#FreedomWine: Backgrounder on Australian wine exports to China and Hong Kong

Author: Wenchin Cheng 鄭汶津

(Click image to open Tableau) Economic statecraft is a strategy that deploys economic resources to achieve foreign policy goals. China has a long history of using economic statecraft to leverage against smaller economies like Australia and Taiwan.

After Australia requested an independent investigation into the origins of the coronavirus, China imposed unjustified tariffs, which includes an 80% tariff on Australian barley and another tariff of up to 200% on Australian wine. “Over the past 18 months, China has increasingly implemented trade disruptive measures targeting a wide range of Australian products,” Australian Representative to WTO George Mina wrote.1,2,3

Taiwan is another target of China’s economic coercion. China blocked sugar and wax apples from Taiwan, following the ban on Taiwanese pineapples, due to alleged biosafety issues. It was interpreted as a form of intimidation in response to Taiwan’s attempts to rename its representative office in Washington D.C..4,5,6

This backgrounder highlights the key trade events of Australian wine exports to China and describes the trends of wine exports in the three destinations - China, Hong Kong, and Taiwan.

Australian wine trade developments timeline


On April 26, in an interview with Australian Financial Review, Ambassador Cheng Jingye (成競業) condemned the action called by Australia which requested an independent investigation into the origins of the coronavirus and the reform of World Health Organization (WHO). He said this action was politically driven and would undermine international cooperation. He suggested Chinese citizens may have bad impressions toward Australia due to the COVID-19 inquiry Australia has pursued, which in turn would affect their willingness to buy Australian wine and beef.7

In August, China’s Ministry of Commerce (MOFCOM) initiated an anti-dumping investigation and an anti-subsidy investigation towards Australian wine.8,9

On November 27, China’s MOFCOM concluded that the Chinese wine industry was negatively affected by Australia’s wine dumping. It decided to collect tariffs at rates between 107.1 percent and 212.1 percent starting on November 28.10,11

On December 10, China’s MOFCOM announced the preliminary ruling against Australian wine and saying Australian subsidies caused substantial damages to China’s wine industry.

It claimed to impose a temporary anti-subsidy duty ranging from 6.3% to 6.4%.12,13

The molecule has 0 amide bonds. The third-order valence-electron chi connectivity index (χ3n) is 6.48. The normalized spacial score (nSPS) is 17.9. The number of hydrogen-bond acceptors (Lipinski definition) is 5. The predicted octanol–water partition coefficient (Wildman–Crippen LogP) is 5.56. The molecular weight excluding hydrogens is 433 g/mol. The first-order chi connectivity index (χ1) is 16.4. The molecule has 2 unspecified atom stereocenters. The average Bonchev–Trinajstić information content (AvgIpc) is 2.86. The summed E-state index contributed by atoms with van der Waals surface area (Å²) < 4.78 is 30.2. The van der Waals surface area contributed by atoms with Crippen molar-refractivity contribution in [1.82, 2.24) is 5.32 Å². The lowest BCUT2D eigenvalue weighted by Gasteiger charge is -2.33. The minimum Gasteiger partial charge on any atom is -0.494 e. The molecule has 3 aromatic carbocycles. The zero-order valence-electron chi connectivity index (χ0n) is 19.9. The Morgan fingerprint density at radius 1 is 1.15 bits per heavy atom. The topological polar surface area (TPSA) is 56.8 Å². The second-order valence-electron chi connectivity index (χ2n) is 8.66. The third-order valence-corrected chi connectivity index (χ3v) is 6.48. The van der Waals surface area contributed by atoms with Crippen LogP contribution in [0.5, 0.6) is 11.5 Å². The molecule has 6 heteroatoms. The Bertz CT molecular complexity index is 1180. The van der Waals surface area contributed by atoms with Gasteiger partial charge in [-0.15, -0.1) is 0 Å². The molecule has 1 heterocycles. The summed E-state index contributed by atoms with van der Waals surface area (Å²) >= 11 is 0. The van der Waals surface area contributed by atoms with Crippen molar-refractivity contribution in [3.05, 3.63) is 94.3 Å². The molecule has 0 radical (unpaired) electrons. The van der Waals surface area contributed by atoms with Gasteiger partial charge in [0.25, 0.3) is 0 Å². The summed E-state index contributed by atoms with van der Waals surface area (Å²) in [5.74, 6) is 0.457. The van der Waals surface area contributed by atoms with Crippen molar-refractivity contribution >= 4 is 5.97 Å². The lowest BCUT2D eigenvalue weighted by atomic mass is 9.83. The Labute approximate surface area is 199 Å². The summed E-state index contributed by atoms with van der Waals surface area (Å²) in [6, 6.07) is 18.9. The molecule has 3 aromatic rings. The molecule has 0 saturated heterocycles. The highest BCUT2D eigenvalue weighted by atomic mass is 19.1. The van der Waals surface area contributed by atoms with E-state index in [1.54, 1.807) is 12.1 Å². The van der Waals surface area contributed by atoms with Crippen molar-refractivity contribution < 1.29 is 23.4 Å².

On March 26, China’s MOFCOM announced the results of the investigations for anti-dumping duty and countervailing duty investigations on wine from Australia, determining to impose five-year-long anti-dumping and anti-subsidy custom duties on Australian wine imports. The anti-dumping tariffs range from 116.2% to 218.4%.14,15,16

In June, the Australian Government has filed a formal complaint to the World Trade Organization (WTO) over China's imposition of duties on Australian wine. Despite the complaint, the authority was ready to initiate a conversation with China to resolve trade disputes. “Australia remains open to engaging directly with China to resolve this issue,” Said Dan Tehan, the Australian trade minister.17

What does the data tell us?

In 2020

From February to June, the total value of Australian wine exports to China and Hong Kong continued to grow steadily. However, in both destinations, the value dropped between June to August. From August to October, the total value of wine exports to China was growing and reached the peak (193,560,591 AUD) in October.

The total value of wine exports to China was decreasing sharply from October to December. Meanwhile, the total value of wine exports to Hong Kong tripled in the same period and it was steadily growing from September (8,121,422 AUD) to December (40,390,391 AUD). Also, the wine exports to Taiwan reached a peak in December, with a total value of 3,141,677 AUD.

The first and second quarter comparison between 2021 and 2020

Based on the data from January to June in 2020 and 2021, the total value of wine exports to China falls sharply in 2021. Conversely, the wine exports to Hong Kong slightly grow in 2021. Moreover, except for January, the wine exports to Taiwan increases compared to the previous year.

Get a closer look into trends in China and Hong Kong. The trends show that wine exports to China have fallen since March 2021. In addition, the wine exports to Hong Kong were rocketing since Feb 2021.

In closing, more data and investigation are needed to drive a causal relation between the trade developments and their consequences on the trade markets across regions. Still, this report adds value to bilateral trade and the wine industry.


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  17. David Littleproud and Dan Tehan. WTO action to defend Australia’s wine makers. Australian Department of Foreign Affairs and Trade media release. June 21, 2021. https://www.trademinister.gov.au/minister/dan-tehan/media-release/wto-action-defend-australias-wine-makers

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